Baudrillard as Extreme Pyrrho-Manichaean:
When I evoke the principle of evil, of an evil demon etc., my aim is more closely related to a certain kind of Manicheanism. It is therefore anterior to Descartes, and fundamentally it is irrational. There are in fact two principles at stake: on the one hand there is the (Descartes’) rational principle or principle of rationality – the fundamental attempt, through doubt or anything else, to rationalize the world – and on the other hand there is the inverse principle, which was, for example, adopted by the “heretics” all the way throughout the history of Christianity. This is the principle of evil itself. What the heretics posited was that the very creation of the world, hence the reality of the world, was the result of the existence of the evil demon.
The function of God, then, was really to try to repudiate this evil phantom – that was the real reason why God had to exist at all. So in this situation it is no longer a question of doubt or non-doubt, of whether one should exercise this doubt or whether this doubt could lead us to confirm or deny the existence of the world. Rather, it is once again the principle of seduction that needs to be invoked in this situation: according to Manicheanism the reality of the world is a total illusion; it is something which has been tainted from the very beginning; it is something which has been seduced by a sort of irreal principle since time immemorial…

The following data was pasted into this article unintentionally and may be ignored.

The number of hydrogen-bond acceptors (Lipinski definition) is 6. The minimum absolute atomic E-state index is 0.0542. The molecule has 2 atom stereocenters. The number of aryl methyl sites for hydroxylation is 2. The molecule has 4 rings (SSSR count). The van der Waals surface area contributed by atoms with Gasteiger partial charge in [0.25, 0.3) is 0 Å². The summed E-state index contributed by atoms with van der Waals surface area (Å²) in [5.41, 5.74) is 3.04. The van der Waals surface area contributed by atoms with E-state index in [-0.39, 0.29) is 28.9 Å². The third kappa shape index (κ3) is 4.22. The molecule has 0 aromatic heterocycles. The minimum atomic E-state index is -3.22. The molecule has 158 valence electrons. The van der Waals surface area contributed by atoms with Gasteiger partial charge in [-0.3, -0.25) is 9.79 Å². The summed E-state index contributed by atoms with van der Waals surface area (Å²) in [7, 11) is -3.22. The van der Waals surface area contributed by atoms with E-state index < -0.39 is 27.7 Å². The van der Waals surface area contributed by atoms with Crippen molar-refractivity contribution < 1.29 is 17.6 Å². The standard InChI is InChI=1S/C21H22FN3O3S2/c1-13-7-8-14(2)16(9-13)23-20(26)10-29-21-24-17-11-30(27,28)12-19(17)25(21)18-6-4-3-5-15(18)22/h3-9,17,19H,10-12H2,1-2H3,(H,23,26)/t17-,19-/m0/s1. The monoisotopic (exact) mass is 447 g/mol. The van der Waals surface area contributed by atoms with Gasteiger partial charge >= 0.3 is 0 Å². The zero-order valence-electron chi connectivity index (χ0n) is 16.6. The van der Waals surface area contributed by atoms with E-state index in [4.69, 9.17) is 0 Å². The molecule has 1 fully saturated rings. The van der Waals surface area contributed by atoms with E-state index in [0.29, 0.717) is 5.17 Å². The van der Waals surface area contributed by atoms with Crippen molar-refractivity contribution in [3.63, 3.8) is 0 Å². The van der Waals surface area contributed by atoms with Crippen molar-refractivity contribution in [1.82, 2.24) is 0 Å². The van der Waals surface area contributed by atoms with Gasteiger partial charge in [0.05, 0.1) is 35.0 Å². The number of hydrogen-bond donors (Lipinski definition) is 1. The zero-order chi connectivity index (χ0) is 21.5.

Nevertheless, one has to recognize the reality of the illusion; and one must play upon this illusion itself and the power that it exerts. This is where the Manichean element in my work comes in…This is the key to the whole position: the idea is that of a most fundamental and radical antagonism, of no possibility existing at all of reconciling the “illusion” of the world with the “reality” of the world… For me the reality of the world has been seduced, and this is really what is so fundamentally Manichean in my work. Like the Manicheans, I do not believe in the possibility of “real-ising” the world through any rational or materialist principle – hence the great difference between my work and the process of invoking radical doubt as in Descartes’.1
- Jean Baudrillard. The Evil Demon of Images. Translated by Paul Patton, Paul Foss
and Philippe Tanguy. Sydney: Power Publications, 1987:44-46.